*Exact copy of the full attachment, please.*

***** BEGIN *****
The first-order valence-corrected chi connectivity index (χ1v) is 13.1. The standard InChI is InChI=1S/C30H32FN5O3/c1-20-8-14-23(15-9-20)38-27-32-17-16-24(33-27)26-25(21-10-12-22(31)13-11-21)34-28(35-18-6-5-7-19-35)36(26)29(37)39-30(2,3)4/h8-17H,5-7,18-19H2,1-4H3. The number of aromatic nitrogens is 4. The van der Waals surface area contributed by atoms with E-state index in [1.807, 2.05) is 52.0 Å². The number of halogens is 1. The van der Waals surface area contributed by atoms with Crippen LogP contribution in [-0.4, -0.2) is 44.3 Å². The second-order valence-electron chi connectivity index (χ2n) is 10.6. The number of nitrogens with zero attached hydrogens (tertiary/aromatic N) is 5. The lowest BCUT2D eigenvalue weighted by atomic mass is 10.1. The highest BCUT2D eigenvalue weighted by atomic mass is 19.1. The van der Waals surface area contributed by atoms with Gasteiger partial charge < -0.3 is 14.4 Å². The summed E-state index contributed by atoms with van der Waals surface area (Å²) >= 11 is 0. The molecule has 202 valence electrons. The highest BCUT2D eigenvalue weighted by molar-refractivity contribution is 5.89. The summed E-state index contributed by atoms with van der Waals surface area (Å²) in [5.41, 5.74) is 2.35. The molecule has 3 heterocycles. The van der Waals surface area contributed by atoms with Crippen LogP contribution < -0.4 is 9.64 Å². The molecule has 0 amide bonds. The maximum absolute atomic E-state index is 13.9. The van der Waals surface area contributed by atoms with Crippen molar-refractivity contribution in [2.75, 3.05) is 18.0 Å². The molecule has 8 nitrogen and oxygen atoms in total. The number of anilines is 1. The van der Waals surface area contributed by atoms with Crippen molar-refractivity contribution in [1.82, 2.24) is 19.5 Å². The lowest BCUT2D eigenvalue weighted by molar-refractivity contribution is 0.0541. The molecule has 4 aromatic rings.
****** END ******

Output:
The first-order valence-corrected chi connectivity index (χ1v) is 13.1. The standard InChI is InChI=1S/C30H32FN5O3/c1-20-8-14-23(15-9-20)38-27-32-17-16-24(33-27)26-25(21-10-12-22(31)13-11-21)34-28(35-18-6-5-7-19-35)36(26)29(37)39-30(2,3)4/h8-17H,5-7,18-19H2,1-4H3. The number of aromatic nitrogens is 4. The van der Waals surface area contributed by atoms with E-state index in [1.807, 2.05) is 52.0 Å². The number of halogens is 1. The van der Waals surface area contributed by atoms with Crippen LogP contribution in [-0.4, -0.2) is 44.3 Å². The second-order valence-electron chi connectivity index (χ2n) is 10.6. The number of nitrogens with zero attached hydrogens (tertiary/aromatic N) is 5. The lowest BCUT2D eigenvalue weighted by atomic mass is 10.1. The highest BCUT2D eigenvalue weighted by atomic mass is 19.1. The van der Waals surface area contributed by atoms with Gasteiger partial charge < -0.3 is 14.4 Å². The summed E-state index contributed by atoms with van der Waals surface area (Å²) >= 11 is 0. The molecule has 202 valence electrons. The highest BCUT2D eigenvalue weighted by molar-refractivity contribution is 5.89. The summed E-state index contributed by atoms with van der Waals surface area (Å²) in [5.41, 5.74) is 2.35. The molecule has 3 heterocycles. The van der Waals surface area contributed by atoms with Crippen LogP contribution < -0.4 is 9.64 Å². The molecule has 0 amide bonds. The maximum absolute atomic E-state index is 13.9. The van der Waals surface area contributed by atoms with Crippen molar-refractivity contribution in [2.75, 3.05) is 18.0 Å². The molecule has 8 nitrogen and oxygen atoms in total. The number of anilines is 1. The van der Waals surface area contributed by atoms with Crippen molar-refractivity contribution in [1.82, 2.24) is 19.5 Å². The lowest BCUT2D eigenvalue weighted by molar-refractivity contribution is 0.0541. The molecule has 4 aromatic rings.